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Volume I Issue 2 (April 2014)


1. The Morality of Achilles: Anger as a Moral Emotion by Adam Wallwork of the University of Chicago Law School, at 333–365.

Abstract. Anger is central to moral and legal decision-making.  Angry individuals reason differently than people in a temperate state. Aristotle and the ancient Greeks understood anger’s practical role in forensic argument and moral judgment—an intuition modern psychologists have largely confirmed. Psychological experiments show that people primed to anger will draw different inferences than people in a tranquil state of mind from the same factual circumstances. As Aristotle understood, our ability to reach conclusions about a set of facts is influenced by emotional processes such as anger. This article analyzes competing views of anger in contemporary moral philosophy. It uses cross-cutting psychological, biological, sociological, anthropological, historical and philosophical arguments about the experience and expression of anger to critically assess leading philosophical accounts of the role of anger in moral and judicial decision making.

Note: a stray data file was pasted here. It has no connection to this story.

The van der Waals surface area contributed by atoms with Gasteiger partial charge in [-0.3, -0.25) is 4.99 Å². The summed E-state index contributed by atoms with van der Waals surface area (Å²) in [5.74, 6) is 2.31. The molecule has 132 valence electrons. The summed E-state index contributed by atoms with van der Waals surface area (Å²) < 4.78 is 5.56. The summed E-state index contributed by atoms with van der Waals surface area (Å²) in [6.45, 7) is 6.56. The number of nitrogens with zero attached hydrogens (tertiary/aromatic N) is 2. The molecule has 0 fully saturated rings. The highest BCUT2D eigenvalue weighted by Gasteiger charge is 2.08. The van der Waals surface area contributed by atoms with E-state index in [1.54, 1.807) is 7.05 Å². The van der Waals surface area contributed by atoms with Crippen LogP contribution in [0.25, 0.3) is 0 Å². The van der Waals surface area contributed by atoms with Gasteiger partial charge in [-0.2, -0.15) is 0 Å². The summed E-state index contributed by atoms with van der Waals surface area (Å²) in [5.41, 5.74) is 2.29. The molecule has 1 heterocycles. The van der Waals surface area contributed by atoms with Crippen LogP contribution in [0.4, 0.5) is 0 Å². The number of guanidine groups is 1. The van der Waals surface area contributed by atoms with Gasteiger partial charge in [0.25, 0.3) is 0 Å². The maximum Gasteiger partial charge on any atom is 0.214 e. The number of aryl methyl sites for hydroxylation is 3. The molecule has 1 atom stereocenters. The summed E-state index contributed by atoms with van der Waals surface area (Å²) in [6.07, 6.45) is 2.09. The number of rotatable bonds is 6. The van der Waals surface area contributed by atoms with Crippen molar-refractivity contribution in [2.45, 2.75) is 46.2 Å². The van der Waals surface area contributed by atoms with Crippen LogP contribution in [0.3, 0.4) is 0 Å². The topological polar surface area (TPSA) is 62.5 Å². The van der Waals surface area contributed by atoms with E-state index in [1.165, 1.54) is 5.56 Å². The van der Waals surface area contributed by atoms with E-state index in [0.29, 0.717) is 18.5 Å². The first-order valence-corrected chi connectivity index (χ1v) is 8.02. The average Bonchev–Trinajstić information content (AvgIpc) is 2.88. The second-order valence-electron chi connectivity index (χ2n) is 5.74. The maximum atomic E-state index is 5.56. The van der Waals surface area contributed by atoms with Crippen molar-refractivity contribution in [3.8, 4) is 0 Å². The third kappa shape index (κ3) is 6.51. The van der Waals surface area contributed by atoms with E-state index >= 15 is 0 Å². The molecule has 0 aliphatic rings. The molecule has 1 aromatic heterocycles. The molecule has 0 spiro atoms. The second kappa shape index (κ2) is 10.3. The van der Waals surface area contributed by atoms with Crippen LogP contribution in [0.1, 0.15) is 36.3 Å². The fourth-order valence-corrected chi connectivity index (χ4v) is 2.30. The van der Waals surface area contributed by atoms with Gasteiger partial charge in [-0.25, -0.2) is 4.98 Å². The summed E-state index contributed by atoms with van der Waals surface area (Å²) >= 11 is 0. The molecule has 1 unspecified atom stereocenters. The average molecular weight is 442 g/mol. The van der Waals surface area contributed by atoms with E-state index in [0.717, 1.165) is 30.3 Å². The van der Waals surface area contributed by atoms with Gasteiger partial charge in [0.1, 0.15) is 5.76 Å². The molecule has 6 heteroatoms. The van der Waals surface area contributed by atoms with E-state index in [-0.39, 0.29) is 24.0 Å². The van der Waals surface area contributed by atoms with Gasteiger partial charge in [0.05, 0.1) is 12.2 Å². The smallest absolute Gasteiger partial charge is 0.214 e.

Keywords: Legal Reasoning, Law and Psychology, Legal Theories, Law and Moral Theory, Legal Philosophy, Jurisprudence.

2. The Preamble in Constitutional Endurance: Preambular Content and Its Effect on the Lifespan of National Constitutions by Leah Fiddler, the University of Chicago Faculty of Social Science, at 366–422.